Marc: AT&T already had access to Time Warner programming as a customer of Time Warner, but they believed that they could bolster their competitive position—improve things like subscriber retention and diversify their revenues by actually buying Time Warner. Consumer video consumption habits have really changed over the last several years as mobile, in particular, has become a more important part of a customer’s delivery services. In addition, the real growth in advertising has been in digital ads since those can often be customized to individual users. So AT&T believes that knowing where their customers are and what they’re viewing will enable them to target advertising to those customers—that it’s more relevant to them and more useful for their advertisers.

Lee: Have we seen anything like this in this space or, or anything you can, compare it to?

Marc: No, I think this is really one of the first ones. I mean, we’ve seen other media companies trying to get together because they think size is better. But in terms of a more traditional media company merging with a telecom, this is probably the first case we’ve seen of that.

Lee: Marc, when you hear the Justice Department’s arguments in this case, what do you make of them?  Why were they so against it?

Marc: This is really the first vertical merger they litigated in, I think, over 40 years. And their argument was that permitting AT&T to acquire Time Warner would substantially lessen competition. They thought that AT&T would be able to raise prices on other customers who are subscribing Turner television networks, or they had the advantage then that, if for some reason the other customers of Turner didn’t want to pay and they blacked out the network, that AT&T could get new customers because people would say, ‘Well, we really want to have this content.’ If there’s sports on TBS and Turner, there’s CNN, so that those customers could then go AT&T through DirecTV or DirecTV Now. So I think, you know, the view is that AT&T would benefit either way by taking a hard stance.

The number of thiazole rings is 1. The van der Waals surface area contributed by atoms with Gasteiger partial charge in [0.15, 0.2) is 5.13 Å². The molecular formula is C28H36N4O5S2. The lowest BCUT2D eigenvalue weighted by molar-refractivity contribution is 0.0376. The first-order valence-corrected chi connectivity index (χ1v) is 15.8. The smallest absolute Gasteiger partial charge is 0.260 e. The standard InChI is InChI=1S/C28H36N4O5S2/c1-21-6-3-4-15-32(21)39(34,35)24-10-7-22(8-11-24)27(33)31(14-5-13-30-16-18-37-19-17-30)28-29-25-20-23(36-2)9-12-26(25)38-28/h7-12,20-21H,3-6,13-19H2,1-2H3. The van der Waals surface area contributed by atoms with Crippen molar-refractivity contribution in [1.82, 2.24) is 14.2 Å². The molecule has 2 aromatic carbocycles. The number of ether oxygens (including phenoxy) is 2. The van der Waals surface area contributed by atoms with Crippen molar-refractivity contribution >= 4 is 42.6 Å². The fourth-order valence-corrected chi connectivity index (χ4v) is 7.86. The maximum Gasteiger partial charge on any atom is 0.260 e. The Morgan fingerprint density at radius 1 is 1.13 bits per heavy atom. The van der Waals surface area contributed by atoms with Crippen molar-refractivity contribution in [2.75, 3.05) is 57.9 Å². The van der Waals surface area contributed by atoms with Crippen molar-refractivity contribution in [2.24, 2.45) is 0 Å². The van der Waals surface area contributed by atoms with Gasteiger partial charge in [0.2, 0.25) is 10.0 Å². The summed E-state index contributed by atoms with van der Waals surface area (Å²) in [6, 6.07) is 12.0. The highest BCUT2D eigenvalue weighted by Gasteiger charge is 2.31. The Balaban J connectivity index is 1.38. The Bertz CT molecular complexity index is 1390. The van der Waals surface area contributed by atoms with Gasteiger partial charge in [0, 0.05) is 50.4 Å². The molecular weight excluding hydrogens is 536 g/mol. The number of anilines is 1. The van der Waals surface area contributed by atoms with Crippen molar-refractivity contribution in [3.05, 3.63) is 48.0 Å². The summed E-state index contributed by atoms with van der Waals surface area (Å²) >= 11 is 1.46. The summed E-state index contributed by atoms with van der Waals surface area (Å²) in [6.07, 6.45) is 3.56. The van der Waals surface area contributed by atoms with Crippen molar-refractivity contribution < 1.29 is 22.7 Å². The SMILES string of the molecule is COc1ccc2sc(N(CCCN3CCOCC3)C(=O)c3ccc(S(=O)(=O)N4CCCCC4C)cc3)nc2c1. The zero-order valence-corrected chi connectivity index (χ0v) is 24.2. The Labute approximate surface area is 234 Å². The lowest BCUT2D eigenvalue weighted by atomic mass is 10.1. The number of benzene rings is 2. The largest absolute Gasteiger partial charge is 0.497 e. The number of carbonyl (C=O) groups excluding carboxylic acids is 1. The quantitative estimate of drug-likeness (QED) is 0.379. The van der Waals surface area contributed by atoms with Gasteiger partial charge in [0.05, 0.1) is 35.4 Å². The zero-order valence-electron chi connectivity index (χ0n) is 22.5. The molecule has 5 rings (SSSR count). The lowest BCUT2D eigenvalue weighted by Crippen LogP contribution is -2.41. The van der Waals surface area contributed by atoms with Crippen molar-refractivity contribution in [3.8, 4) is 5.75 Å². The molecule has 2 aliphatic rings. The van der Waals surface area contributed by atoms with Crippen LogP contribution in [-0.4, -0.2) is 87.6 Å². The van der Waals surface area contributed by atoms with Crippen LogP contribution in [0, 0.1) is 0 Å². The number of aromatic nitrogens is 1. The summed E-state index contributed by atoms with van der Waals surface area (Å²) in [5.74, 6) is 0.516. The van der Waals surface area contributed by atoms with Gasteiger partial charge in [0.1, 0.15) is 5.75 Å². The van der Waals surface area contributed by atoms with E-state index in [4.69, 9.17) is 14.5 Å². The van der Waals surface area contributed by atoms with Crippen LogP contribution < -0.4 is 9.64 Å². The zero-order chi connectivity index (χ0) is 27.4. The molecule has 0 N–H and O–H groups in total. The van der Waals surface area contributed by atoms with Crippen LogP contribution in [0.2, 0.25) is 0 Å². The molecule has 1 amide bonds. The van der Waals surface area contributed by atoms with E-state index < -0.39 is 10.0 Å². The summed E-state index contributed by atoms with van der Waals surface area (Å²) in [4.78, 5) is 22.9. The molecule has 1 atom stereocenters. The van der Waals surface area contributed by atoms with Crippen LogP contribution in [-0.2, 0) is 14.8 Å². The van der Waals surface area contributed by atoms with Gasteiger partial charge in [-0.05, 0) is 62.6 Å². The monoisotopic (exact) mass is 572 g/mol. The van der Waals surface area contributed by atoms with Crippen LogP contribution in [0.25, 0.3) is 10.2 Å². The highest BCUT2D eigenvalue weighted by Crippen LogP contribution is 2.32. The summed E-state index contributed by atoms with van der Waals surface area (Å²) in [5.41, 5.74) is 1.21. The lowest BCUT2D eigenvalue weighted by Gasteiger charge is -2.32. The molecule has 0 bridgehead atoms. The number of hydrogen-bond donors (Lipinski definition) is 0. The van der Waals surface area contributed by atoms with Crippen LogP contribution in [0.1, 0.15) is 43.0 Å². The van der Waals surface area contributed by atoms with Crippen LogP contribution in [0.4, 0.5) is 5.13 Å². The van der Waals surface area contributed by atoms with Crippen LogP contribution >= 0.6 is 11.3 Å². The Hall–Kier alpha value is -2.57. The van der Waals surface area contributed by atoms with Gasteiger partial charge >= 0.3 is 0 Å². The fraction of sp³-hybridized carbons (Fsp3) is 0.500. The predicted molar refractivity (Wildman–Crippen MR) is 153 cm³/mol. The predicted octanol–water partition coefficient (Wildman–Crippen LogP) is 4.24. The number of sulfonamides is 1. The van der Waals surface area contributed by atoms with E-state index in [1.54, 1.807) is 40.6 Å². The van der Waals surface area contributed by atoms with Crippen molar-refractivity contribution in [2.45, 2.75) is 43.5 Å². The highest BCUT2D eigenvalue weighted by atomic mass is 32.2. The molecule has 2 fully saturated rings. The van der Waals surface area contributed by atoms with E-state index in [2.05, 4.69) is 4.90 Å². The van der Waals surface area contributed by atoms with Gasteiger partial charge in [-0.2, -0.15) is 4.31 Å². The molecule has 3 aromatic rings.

In contrast, I think AT&T—and the judge sided with them—their view is that it’s really in their interest to try to get as much distribution as possible of their cable networks. They earn money by both subscriber fees as well as advertising revenue. So you want to have as broad a base of subscribers as you can and not just try to limit it to yourself.

Lee: So let’s compare this to the technology companies and streaming services out there. Don’t they already distribute the content and create it themselves?

Sara: Yes, they definitely do and they are vertically integrated. Netflix is vertically integrated, creating a lot more content themselves right now. So when you look at that comparison, it I believe it wouldn’t have been anti-competitive from an AT&T or DirecTV perspective.

Lee: So I think this naturally transitions into what is the landscape in this, what seems to be, rapidly changing world of media content creation and ownership and distribution. How do you view it right now?

Sara:  I believe that you’re seeing all of this convergence happen, whether it’s on the content and distribution or even wireless and wireline convergence that’s happening right now, as a function of the internet companies as you just talked about, that have come in and taken profit pools from the traditional guys. So Netflix has taken viewership from traditional cable networks. Google and social media companies like Facebook have taken digital advertising dollars, shifting TV dollars to digital advertising, and so as a way to combat that, AT&T believes that they can take the eyeballs back by buying Time Warner and owning that content themselves, creating competitive products. I think you’ll see that convergence continue.

You just saw as this deal got approved, Comcast put an official bid to buy Fox.

And that’s just another example of this. There’s a lot of speculation there will be a number of more media deals that happen. This is new in the US, but internationally, we’ve had convergence happening for a while. Whether or not that generates higher returns in the future is yet to be determined. But at this point, I don’t think this is the end of this type of consolidation that’s going to happen.